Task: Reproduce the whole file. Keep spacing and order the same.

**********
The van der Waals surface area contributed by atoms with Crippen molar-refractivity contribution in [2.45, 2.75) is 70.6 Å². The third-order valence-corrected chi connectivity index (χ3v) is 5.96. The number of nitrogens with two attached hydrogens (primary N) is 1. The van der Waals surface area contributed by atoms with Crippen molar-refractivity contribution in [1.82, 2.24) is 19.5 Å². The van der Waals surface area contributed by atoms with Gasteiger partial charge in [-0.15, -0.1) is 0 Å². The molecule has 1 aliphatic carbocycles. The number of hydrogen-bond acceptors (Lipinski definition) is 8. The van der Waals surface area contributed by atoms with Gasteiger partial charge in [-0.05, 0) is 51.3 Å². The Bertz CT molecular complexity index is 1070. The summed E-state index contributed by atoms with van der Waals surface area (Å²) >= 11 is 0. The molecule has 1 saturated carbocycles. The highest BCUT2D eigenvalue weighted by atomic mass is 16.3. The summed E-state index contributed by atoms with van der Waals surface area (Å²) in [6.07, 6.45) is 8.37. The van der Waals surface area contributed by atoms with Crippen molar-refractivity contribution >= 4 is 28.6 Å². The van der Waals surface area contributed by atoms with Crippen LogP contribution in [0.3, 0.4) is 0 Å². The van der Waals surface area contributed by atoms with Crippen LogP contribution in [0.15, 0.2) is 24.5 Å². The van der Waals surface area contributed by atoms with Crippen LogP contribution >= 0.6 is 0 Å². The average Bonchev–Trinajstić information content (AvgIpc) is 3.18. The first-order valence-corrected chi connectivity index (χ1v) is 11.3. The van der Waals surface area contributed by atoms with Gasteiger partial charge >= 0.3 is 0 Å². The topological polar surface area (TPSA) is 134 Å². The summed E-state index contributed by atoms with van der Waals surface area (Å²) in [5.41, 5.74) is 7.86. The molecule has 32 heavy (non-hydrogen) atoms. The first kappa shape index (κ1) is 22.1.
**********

The van der Waals surface area contributed by atoms with Crippen molar-refractivity contribution in [2.45, 2.75) is 70.6 Å². The third-order valence-corrected chi connectivity index (χ3v) is 5.96. The number of nitrogens with two attached hydrogens (primary N) is 1. The van der Waals surface area contributed by atoms with Crippen molar-refractivity contribution in [1.82, 2.24) is 19.5 Å². The van der Waals surface area contributed by atoms with Gasteiger partial charge in [-0.15, -0.1) is 0 Å². The molecule has 1 aliphatic carbocycles. The number of hydrogen-bond acceptors (Lipinski definition) is 8. The van der Waals surface area contributed by atoms with Gasteiger partial charge in [-0.05, 0) is 51.3 Å². The Bertz CT molecular complexity index is 1070. The summed E-state index contributed by atoms with van der Waals surface area (Å²) >= 11 is 0. The molecule has 1 saturated carbocycles. The highest BCUT2D eigenvalue weighted by atomic mass is 16.3. The summed E-state index contributed by atoms with van der Waals surface area (Å²) in [6.07, 6.45) is 8.37. The van der Waals surface area contributed by atoms with Crippen molar-refractivity contribution >= 4 is 28.6 Å². The van der Waals surface area contributed by atoms with Crippen LogP contribution in [0.3, 0.4) is 0 Å². The van der Waals surface area contributed by atoms with Crippen LogP contribution in [0.15, 0.2) is 24.5 Å². The van der Waals surface area contributed by atoms with Crippen LogP contribution >= 0.6 is 0 Å². The average Bonchev–Trinajstić information content (AvgIpc) is 3.18. The first-order valence-corrected chi connectivity index (χ1v) is 11.3. The van der Waals surface area contributed by atoms with Gasteiger partial charge >= 0.3 is 0 Å². The topological polar surface area (TPSA) is 134 Å². The summed E-state index contributed by atoms with van der Waals surface area (Å²) in [5.41, 5.74) is 7.86. The molecule has 32 heavy (non-hydrogen) atoms. The first kappa shape index (κ1) is 22.1.